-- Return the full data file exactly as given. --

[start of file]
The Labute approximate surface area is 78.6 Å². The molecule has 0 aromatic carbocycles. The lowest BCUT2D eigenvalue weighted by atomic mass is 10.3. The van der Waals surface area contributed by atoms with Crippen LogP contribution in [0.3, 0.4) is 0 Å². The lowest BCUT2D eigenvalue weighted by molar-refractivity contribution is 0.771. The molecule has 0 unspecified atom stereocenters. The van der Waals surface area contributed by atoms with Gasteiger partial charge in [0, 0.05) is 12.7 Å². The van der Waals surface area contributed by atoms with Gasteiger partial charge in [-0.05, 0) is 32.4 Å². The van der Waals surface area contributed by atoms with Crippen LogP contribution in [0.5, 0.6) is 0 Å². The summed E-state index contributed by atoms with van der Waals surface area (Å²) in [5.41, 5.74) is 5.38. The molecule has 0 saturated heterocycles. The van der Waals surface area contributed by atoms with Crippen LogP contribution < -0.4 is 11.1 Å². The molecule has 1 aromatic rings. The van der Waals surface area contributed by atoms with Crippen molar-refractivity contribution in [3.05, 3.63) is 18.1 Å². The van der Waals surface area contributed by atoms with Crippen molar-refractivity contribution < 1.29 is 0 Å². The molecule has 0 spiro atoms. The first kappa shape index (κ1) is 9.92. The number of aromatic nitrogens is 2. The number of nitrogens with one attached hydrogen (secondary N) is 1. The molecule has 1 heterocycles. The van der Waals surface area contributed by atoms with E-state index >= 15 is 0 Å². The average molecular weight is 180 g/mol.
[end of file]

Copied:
The Labute approximate surface area is 78.6 Å². The molecule has 0 aromatic carbocycles. The lowest BCUT2D eigenvalue weighted by atomic mass is 10.3. The van der Waals surface area contributed by atoms with Crippen LogP contribution in [0.3, 0.4) is 0 Å². The lowest BCUT2D eigenvalue weighted by molar-refractivity contribution is 0.771. The molecule has 0 unspecified atom stereocenters. The van der Waals surface area contributed by atoms with Gasteiger partial charge in [0, 0.05) is 12.7 Å². The van der Waals surface area contributed by atoms with Gasteiger partial charge in [-0.05, 0) is 32.4 Å². The van der Waals surface area contributed by atoms with Crippen LogP contribution in [0.5, 0.6) is 0 Å². The summed E-state index contributed by atoms with van der Waals surface area (Å²) in [5.41, 5.74) is 5.38. The molecule has 0 saturated heterocycles. The van der Waals surface area contributed by atoms with Crippen LogP contribution < -0.4 is 11.1 Å². The molecule has 1 aromatic rings. The van der Waals surface area contributed by atoms with Crippen molar-refractivity contribution in [3.05, 3.63) is 18.1 Å². The van der Waals surface area contributed by atoms with Crippen molar-refractivity contribution < 1.29 is 0 Å². The molecule has 0 spiro atoms. The first kappa shape index (κ1) is 9.92. The number of aromatic nitrogens is 2. The number of nitrogens with one attached hydrogen (secondary N) is 1. The molecule has 1 heterocycles. The van der Waals surface area contributed by atoms with E-state index >= 15 is 0 Å². The average molecular weight is 180 g/mol.